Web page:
How do you decide who to kill off next?

This is a decision which crops up maybe several times in a sensation, crime, mystery or adventure novel. The other day I reached a point in my current work where I knew there was to be a surprise death… but who?

If you are the kind of writer who has a complete plan before you start your first draft then you already know the answer but if you are like me, one who has, when they set out on the journey to final buff-up, a vague plot, a vague arc and an even vaguer end then you are faced with deciding who to get rid of on more than one occasion. Even those who pre-plot must surprise themselves sometimes with a change of plan, especially if their novel is character-driven. My characters frequently creep up behind me and surprise me with a tap on the shoulder and a whispered, ‘Psssst, I’m not really like that, I think we should do it this way, don’t you?’

How do you decide?

Sometimes its obvious – and if it is I think again. Bumping somebody off must surely be something of a surprise, if not, then you are losing dramatic effect (I suppose there must be an example somewhere which contradicts this – but I can’t recall it). So firstly, ignore the obvious.

What I do is write down a list of all my characters, right down to all the ones who don’t even have names because they are just part of the cast of extras. Then alongside their names I write out a reason why they should NOT be eliminated. Some are, of course, indispensable; after all you are going to have a difficult time with the ending if you have your protagonist poisoned three-quarters the way through – perhaps not impossible but very difficult I would say.

At the end of compiling this list I have a list of characters who would certainly not be killed off and  about the same number with ‘possibly’ written  alongside their names. In addition I have the category – ‘someone else not yet in the book’ and two other alternatives – ‘no death but some big revelation’ and ‘something I haven’t thought of yet.’

Now I wrote down all names in the ‘possibly’ category and add underneath what their loss would mean to, the MAIN characters, the workings of the drama, the reader and the mystery, secret or case under investigation.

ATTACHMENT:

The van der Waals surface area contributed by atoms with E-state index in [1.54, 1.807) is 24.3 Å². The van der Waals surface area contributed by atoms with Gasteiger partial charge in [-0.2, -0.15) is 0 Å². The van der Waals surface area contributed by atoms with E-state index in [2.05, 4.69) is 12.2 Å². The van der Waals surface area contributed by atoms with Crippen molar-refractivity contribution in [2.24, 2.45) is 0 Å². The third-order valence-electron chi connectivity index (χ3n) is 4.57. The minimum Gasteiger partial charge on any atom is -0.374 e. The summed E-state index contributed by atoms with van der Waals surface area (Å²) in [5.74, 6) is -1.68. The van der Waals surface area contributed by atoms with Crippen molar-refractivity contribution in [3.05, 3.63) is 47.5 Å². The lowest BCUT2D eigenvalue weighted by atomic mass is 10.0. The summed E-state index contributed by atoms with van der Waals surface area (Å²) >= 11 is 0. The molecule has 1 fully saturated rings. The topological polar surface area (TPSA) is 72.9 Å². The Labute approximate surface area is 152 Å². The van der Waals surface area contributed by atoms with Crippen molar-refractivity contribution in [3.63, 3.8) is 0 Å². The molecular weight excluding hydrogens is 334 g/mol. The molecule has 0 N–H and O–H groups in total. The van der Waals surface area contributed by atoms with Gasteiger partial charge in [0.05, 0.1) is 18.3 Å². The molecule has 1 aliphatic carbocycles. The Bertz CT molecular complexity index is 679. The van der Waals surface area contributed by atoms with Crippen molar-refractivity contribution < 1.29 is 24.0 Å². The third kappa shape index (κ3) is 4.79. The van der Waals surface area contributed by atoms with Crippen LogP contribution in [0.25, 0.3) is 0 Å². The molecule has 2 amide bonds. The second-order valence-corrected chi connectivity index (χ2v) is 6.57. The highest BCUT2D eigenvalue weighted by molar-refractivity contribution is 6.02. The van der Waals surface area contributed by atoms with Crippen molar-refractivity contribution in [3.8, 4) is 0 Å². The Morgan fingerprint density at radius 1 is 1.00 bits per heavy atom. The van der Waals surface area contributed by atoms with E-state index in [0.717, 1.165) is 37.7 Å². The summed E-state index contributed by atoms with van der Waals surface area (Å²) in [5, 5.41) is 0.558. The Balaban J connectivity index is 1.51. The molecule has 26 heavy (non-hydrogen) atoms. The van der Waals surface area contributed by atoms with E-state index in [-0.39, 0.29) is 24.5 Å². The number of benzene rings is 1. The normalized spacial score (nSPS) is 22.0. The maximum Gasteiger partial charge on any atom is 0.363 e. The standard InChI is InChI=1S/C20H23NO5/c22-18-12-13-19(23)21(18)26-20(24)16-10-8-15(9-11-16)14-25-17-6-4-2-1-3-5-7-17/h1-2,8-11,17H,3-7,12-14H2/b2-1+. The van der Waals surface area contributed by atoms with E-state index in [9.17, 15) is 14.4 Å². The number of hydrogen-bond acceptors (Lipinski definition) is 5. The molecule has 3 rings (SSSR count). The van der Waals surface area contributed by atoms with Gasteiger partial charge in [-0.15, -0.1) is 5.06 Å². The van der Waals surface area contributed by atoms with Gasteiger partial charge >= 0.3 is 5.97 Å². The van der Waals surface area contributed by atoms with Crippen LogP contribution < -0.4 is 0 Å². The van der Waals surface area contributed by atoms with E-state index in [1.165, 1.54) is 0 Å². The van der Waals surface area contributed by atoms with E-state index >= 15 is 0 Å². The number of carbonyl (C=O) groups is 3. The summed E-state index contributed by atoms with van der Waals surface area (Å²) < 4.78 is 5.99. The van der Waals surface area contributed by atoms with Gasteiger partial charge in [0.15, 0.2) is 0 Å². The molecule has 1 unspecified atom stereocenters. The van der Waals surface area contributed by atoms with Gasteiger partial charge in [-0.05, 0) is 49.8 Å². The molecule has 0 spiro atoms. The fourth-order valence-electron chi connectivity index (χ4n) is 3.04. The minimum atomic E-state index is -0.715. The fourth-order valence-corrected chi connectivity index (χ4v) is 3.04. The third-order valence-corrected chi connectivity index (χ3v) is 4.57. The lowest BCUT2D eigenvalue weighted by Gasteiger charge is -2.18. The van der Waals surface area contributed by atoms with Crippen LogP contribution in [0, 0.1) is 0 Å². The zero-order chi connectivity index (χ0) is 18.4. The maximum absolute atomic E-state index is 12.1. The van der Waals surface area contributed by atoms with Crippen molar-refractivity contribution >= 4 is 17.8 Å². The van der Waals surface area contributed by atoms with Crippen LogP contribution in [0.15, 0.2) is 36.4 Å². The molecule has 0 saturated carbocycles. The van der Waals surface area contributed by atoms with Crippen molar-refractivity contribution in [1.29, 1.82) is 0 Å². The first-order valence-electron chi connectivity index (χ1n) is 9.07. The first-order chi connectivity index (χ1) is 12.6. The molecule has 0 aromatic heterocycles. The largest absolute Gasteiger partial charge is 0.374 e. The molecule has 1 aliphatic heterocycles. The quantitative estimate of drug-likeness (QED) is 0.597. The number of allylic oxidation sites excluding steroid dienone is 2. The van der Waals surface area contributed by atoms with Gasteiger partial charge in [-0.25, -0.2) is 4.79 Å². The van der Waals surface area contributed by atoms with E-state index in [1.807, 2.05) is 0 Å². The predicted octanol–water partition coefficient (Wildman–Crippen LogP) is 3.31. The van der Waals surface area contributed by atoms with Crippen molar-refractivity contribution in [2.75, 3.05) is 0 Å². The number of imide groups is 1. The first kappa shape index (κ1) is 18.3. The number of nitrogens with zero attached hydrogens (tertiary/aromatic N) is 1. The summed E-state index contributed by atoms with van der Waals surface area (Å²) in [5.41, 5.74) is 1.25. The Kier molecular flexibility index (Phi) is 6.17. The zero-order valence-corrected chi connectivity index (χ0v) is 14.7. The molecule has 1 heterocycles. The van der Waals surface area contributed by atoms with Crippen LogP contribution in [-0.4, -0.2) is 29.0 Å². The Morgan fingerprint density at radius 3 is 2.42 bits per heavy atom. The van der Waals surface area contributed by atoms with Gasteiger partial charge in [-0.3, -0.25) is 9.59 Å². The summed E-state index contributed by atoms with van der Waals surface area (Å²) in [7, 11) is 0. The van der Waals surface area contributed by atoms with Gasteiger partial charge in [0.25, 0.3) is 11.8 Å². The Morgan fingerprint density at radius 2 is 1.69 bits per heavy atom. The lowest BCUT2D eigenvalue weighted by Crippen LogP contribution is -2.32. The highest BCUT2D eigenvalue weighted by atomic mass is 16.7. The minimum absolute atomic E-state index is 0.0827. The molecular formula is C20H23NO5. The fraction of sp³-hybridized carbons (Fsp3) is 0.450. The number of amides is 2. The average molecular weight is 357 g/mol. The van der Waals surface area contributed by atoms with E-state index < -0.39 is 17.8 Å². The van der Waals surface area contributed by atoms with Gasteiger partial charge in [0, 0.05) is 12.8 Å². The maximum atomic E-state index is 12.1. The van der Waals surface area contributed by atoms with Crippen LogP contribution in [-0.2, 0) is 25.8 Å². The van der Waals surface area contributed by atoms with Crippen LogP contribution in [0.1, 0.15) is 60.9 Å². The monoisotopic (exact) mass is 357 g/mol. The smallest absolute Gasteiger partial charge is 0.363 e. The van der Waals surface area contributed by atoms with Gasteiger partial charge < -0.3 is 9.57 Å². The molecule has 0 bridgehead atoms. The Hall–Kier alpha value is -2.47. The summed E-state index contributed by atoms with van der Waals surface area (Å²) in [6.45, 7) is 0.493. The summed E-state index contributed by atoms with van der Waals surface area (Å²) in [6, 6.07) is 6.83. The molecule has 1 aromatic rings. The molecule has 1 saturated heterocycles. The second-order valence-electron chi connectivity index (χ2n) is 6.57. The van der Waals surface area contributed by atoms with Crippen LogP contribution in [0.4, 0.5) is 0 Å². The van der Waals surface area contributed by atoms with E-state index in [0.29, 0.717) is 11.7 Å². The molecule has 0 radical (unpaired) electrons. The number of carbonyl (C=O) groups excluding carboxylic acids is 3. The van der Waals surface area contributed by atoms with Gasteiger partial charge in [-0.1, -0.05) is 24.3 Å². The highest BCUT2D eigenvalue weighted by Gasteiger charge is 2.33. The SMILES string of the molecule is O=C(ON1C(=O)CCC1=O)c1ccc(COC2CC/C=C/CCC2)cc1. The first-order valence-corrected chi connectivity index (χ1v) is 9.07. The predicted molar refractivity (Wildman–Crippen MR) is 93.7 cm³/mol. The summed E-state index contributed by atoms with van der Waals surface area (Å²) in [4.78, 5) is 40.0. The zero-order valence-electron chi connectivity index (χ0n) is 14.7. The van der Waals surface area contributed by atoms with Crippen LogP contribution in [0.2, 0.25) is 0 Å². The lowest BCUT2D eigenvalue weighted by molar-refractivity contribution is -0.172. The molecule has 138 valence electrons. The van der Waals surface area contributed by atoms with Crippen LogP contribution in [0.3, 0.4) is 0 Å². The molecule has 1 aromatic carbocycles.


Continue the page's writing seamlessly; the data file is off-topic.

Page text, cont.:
Some examples of what I came up with were:

‘Personal loss, loss to business but no loss to the case.’

‘Personal loss to protagonist, practical loss, loss to reader as he is such a lovable character – but on the dramatic side would be a real shocker.’

‘Great loss to case but not a heartbreaker.’

‘Loss of valuable witness, not a heartbreaker but could be built up into a short term one and a triumph for the villain.’

‘Too inconsequential.’

‘Low impact.’

‘Loss of witness, triumph for villain but mechanically far too implausible.’

‘Someone else not yet in it? Depends on what crops up.’ That’s definitely a ‘flying too close to the sun’ risk but one which could lead to an exciting plot change or disruption!

I still haven’t decided who it will be but have narrowed it down yet again. As I am about 75000 words through a 90000+ novel I need someone whose death will do the villain some good and likewise I need someone who has a significant effect on the overall case in hand. Of my eleven possibilities four fit the bill to varying degrees and also there still remains the option of introducing somebody new for a brief cameo role! In the end it feels like I will make a decision on the basis of an emotional decision, it just has to be someone the reader has a good feel about and as such becomes a great triumph for the villain – in other words it will be someone I will feel sad to lose.

How do YOU decide?

As it happened I ended up killing off the VILLAIN! But she wasn’t the real villain, she was working for others with greater power, that we didn’t know about.



My editing agent, Jimpy, thinks it’s important that we establish a reasonably regular series of blogs on the trials, tribulations and tortures of novel writing in the hope that some may be vaguely helpful and others of moderate inspiration. It all smacks too much of arrogance to me but if my musings help at all I will be glad of it.

In any event, Jimpy is probably correct, being, at least, in the land of the breathing whereas I am just a figment of his imagination.

We have decided to move forward on the publication of my first novel (for over 130 years?) through the e-book route. The principle reason for this decision is:


as Jimpy puts it – why wait six months to a year when you can publish through Amazon, Kobo and Smashwords within weeks of final polish.

Using the helpful links on publishing which you will see in the sidebar to the left we came to the conclusion that an initial launch on Kindle alone and perhaps with KDP Select is the way we will go. Then after the required period we shall move on to Smashwords and Kobo to cover the non-Amazon market – and now that you can publish on Nook in the UK we will consider that too.

Depending on the reception we get we may well move on to seeking a literary agent and/or using the Print-on-Demand route. Jimpy has some experience with this latter method over ten years since and assures me it has moved forward in leaps and bounds and has become quite a mature product now.

If you are thinking about publishing yourself you can do

no better than to look at the three publishing links

in the sidebar.